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«COUNTING THE NOTES The economic contribution of the UK music business A report by the National Music Council – November 2002 Preface This is the ...»

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Source – Customs and Excise data Comparisons with figures from the early 1990’s, when higher surpluses were reported are not particularly meaningful as there were changes in methods of data collection and in the definition of products. It is also important to note that the figures include a mixture of products both at manufacturing cost and at full wholesale value. The trend figures do however indicate that between 1996 and 2001 there has been little growth in export value and also a significant decline in the overall trade surplus, attributable in part to the growth in importance of domestic repertoire in most international markets (especially North America) and the significant rise in the value of sterling in the second half of the 1990’s.

Alongside direct exports of physical products UK record companies generate significant invisible overseas earnings from royalty income. Here data are based on surveys conducted by the BPI, combined with estimates for non-respondents and non-members.

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A factor which contributed to the declining surplus in the period was the rise in the value of sterling against key European currencies. Between the end of 1995 and 31st December 2000, sterling appreciated by 40% against the Deutschmark and 38% against the French Franc, (Source - Dane : UK Record Industry Annual Survey 2001) thus reducing sterling receipts of royalties based in foreign currencies. In addition there was, according to IFPI statistics, a growing demand in many countries for domestic repertoire at the expense of international material. This was certainly the case between 1996 and 2001 in developed markets such as Japan, France, Australia, Ireland, Spain and the Netherlands.

No hard data exist on the overall share of the world record market attributable to UK artists. The BPI last published an estimate for this of 18% for 1993, though subsequent unsubstantiated industry estimates have suggested a significantly lower level. Notwithstanding this recent relative decline, the UK remains the world’s second-largest source of musical recordings.

Examples of the UK recording industry’s recent economic success and commercial vitality in overseas

markets include:

• the discovery and development, by both majors and indie labels, of new artists who have achieved commercial success not only in the UK but also abroad. These include Dido, Robbie Williams, Radiohead, David Gray, The Prodigy, Craig David, Charlotte Church, Russell Watson, Jamiroquai, Coldplay and Travis.

• the continuing commercial success enjoyed by such established acts as The Beatles, (whose “1” album was the world’s top-selling album in 2001), Pink Floyd, Rolling Stones and Sting, (whose last album “Brand New Day” was the biggest-selling title in his career to date).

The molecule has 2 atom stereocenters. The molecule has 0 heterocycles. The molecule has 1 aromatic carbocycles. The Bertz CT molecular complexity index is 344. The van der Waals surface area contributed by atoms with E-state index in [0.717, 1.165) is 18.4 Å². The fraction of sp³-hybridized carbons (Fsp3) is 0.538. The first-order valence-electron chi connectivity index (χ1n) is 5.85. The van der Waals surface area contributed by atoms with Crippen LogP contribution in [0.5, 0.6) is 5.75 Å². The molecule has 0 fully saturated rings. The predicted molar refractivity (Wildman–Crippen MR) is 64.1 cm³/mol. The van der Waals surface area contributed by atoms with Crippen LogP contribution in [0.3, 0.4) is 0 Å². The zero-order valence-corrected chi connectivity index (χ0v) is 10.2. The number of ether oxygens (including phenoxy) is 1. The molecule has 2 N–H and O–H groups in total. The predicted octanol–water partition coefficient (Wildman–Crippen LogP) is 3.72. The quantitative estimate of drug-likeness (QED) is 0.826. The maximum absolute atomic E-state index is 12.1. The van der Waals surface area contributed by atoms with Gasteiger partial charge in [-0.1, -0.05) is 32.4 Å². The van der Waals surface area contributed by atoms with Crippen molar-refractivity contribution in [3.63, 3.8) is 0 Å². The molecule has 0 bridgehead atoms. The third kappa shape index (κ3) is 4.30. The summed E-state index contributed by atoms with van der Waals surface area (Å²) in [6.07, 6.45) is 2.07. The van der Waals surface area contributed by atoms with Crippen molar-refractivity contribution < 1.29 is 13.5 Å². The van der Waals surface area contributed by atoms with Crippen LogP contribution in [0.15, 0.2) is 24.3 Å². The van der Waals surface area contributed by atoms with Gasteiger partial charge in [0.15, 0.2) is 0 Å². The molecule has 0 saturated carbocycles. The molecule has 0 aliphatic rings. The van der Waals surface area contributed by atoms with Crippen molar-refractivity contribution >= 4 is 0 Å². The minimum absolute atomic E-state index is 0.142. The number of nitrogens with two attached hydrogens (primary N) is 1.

• the success of independent labels in niche market areas such as Ministry of Sound in the dance sector, World Circuit in world music and Hyperion in the classical market in addition to other independents with more broadly based repertoire such as Beggars Banquet.

One pertinent current issue for UK record companies is the lack of market share recorded by UK artists in the US market. The recent study Make or Break – Supporting UK Music in the USA set out an analysis of UK artists’ share of the Billboard Top 100 US album chart from 1965 to 2001, which indicated a much weaker performance in the years since 1994 than in the previous three decades. This was attributed in part to what might be called “musical factors”, such as a downturn in the relevance of the UK’s musical output for the US market. It also however identified a number of other business factors and trading conditions which led to the decline, and concluded that one potential solution might be the establishment of a UK music office in North America, to support the efforts of the industry there.

In addition to the sale of CDs and other physical products and overseas licensing, UK record companies also derive income from the public performance of their recordings, which is distributed by Phonographic Performance Ltd (PPL). PPL distributed over £27.2m of public performance revenues to its UK record company members in 2000, compared to £25.5m in 1999 and £24.2m in 1998, with similar amounts – page 38 Counting the notes – the National Music Council report on the economic contribution of the music business being collected on behalf of musicians featured on the recordings. Further royalty income is derived from licensing recordings for use in films, advertisements, computer games and for other media such as on the Internet. There are no reliable estimates of such “other licensing” income. The Value of Music estimated that for 1995, the amount including income from PPL was £100m, though one would anticipate an increase in the subsequent period.